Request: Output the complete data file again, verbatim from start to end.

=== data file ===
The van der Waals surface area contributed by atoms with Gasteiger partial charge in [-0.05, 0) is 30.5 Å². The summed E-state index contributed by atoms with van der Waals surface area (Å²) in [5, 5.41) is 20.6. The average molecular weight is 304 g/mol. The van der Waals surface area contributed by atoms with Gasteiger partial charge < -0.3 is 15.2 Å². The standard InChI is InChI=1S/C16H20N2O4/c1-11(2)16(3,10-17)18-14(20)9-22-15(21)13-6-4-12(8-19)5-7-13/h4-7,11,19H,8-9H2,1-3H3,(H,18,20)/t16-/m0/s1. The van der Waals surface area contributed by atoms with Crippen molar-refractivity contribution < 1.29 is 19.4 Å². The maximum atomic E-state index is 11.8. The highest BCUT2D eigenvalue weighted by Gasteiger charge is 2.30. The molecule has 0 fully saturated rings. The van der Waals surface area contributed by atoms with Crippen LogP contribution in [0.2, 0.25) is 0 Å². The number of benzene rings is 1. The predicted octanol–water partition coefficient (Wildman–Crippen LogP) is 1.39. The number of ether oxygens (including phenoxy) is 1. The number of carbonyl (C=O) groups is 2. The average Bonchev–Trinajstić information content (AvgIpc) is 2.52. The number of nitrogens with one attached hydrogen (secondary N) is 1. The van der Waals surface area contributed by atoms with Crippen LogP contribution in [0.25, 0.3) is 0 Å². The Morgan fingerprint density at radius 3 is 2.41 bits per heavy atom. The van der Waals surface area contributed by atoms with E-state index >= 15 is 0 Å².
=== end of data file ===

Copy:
The van der Waals surface area contributed by atoms with Gasteiger partial charge in [-0.05, 0) is 30.5 Å². The summed E-state index contributed by atoms with van der Waals surface area (Å²) in [5, 5.41) is 20.6. The average molecular weight is 304 g/mol. The van der Waals surface area contributed by atoms with Gasteiger partial charge < -0.3 is 15.2 Å². The standard InChI is InChI=1S/C16H20N2O4/c1-11(2)16(3,10-17)18-14(20)9-22-15(21)13-6-4-12(8-19)5-7-13/h4-7,11,19H,8-9H2,1-3H3,(H,18,20)/t16-/m0/s1. The van der Waals surface area contributed by atoms with Crippen molar-refractivity contribution < 1.29 is 19.4 Å². The maximum atomic E-state index is 11.8. The highest BCUT2D eigenvalue weighted by Gasteiger charge is 2.30. The molecule has 0 fully saturated rings. The van der Waals surface area contributed by atoms with Crippen LogP contribution in [0.2, 0.25) is 0 Å². The number of benzene rings is 1. The predicted octanol–water partition coefficient (Wildman–Crippen LogP) is 1.39. The number of ether oxygens (including phenoxy) is 1. The number of carbonyl (C=O) groups is 2. The average Bonchev–Trinajstić information content (AvgIpc) is 2.52. The number of nitrogens with one attached hydrogen (secondary N) is 1. The van der Waals surface area contributed by atoms with Crippen LogP contribution in [0.25, 0.3) is 0 Å². The Morgan fingerprint density at radius 3 is 2.41 bits per heavy atom. The van der Waals surface area contributed by atoms with E-state index >= 15 is 0 Å².